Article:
Bali Tourism at the Crossroads?
Amongst the plethora of fake festivals, with all their padding and pyrotechnics, there is sometimes a quite purely authentic Balinese ceremony; it is to these that I am drawn, like an old diehard moth to a pre-mass tourism lantern.
20 September 2015
There is an odd article on the front page of today’s Bali Post suggesting that 64% of Balinese now want a ‘re-assessment’ of tourism goals, with more emphasis on cultural tourism. Obviously the 64% are not aware of the governor’s call for ‘urban tourism’, nor have they seen the uncouth hordes — hell bent on cheap beads ‘n’ beer — flooding in on the budget airlines. Bit hard to reverse the trend: cultural tourism has become a culture of tourism.
One can’t easily demolish the hundred or so culture-neutral budget hotels that have sprung up in the green belts along the highways and in the jam-packed back lanes of Legian-Seminyak.
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In a separate but related development, there are calls on social media for village chiefs to be more mindful of Hindu hotel-employees’ work schedules when demanding attendance at temple festivals.
This is in response to recent recruitment ads in the papers placed by hotels and such which make ‘Non-Hindu’ a condition of employment.
What tourists originally came to see in Bali — the Hindu rituals — has now become an impediment to urban tourism. Very odd.
Meanwhile the Balinese are ramping up their spiritual tourism: many now enjoying regular Yatra pilgrimages to Hindu temples in Lombok and Java, to ease the pain of a life on the juice blender.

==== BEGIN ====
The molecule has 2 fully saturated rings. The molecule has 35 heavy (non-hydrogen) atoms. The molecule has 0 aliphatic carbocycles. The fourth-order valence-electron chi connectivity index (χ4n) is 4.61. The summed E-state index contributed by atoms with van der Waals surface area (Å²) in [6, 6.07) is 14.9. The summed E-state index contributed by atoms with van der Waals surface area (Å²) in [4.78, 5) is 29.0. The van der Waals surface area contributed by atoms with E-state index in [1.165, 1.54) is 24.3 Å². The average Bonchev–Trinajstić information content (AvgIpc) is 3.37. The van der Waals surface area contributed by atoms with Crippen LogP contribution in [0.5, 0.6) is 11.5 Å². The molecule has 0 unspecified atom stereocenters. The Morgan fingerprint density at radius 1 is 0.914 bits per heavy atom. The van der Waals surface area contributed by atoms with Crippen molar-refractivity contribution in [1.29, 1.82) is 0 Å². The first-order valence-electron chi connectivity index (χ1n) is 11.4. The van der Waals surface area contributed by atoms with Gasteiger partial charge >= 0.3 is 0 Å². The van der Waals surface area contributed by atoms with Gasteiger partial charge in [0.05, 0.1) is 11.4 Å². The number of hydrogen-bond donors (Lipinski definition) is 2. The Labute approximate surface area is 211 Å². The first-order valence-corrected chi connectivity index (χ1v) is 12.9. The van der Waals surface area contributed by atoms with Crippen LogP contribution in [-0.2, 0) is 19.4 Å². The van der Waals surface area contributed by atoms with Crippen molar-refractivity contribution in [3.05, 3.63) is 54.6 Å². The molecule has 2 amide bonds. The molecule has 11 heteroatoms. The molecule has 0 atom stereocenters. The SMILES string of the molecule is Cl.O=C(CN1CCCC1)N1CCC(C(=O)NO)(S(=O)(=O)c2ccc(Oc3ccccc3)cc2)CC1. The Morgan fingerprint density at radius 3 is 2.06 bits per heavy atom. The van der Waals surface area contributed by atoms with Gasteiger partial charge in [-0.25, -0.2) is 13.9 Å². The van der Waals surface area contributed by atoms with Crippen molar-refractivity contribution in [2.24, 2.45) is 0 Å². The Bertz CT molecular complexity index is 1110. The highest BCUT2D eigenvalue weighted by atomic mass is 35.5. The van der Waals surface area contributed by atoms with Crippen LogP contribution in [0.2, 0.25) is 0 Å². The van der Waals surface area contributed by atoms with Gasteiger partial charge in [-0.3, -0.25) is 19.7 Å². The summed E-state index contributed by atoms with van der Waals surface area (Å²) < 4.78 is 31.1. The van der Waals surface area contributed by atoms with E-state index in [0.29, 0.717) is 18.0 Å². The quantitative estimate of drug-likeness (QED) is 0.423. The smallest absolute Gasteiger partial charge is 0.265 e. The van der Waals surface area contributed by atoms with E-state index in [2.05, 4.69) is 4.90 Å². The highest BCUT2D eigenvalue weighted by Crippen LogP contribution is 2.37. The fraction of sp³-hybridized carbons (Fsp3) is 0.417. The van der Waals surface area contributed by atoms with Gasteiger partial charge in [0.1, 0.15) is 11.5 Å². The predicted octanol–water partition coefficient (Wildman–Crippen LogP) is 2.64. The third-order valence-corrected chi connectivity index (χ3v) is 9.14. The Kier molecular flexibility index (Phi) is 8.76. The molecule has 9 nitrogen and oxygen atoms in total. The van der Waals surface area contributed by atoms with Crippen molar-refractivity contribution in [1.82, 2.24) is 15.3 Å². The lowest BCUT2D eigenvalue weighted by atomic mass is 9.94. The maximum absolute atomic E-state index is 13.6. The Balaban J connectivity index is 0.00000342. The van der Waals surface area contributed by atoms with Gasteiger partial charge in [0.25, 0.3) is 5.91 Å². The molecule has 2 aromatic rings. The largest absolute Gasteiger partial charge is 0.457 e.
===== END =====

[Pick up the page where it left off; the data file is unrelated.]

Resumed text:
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Last month saw a heightening of interest, amongst the island’s Hindu and non-Hindu population, in festivals of a secular nature: The kite festivals, Sanur Village Festivals, the body music festival, the Ubud’s Yoga Hag (saggy tits and high colonics), to mention just a few.
I document Balinese fashion trends, including the use of the weapons-grade breast broach, the cherry-red tulle trains from hell, and the general stampede for Ice Capades outfits.
In Java, at the same time, the local womenfolk have been slowly weaned from their saucy sarung-kebaya Javanese traditional dress and into white potato-sack muu-muu daywear, or into Rio Carnival confectionery for trumped-up festival wear such as the Batik, Butterfly, and Blue Brand Margarine festivals now held in Java regularly.
Strange times indeed.
Amongst the plethora of fake festivals, with all their padding and pyrotechnics, there is sometimes a quite purely authentic Balinese ceremony; it is to these that I am drawn, like an old diehard moth to a pre-mass-tourism lantern.
I pick through the glam-brams and Ksatria Kardashians to find the true heart of Bali, the tastefully adorned centrum.
I was rewarded last month with a Baris Gede warrior-dance of unspeakable beauty at a $300,000 temple festival in Sidakarya, just outside Sanur — oh, the feigning of the warrior-dancers! It made your mother’s knees go weak — and a 300-soul strong Baligya purification ritual in the Brahman stronghold of Sidemen in East Bali.
Now read on:
1 September 2015: To the Denpasar Brahman palace of Tampakgangsul for the start of an old friend’s soul-purification rites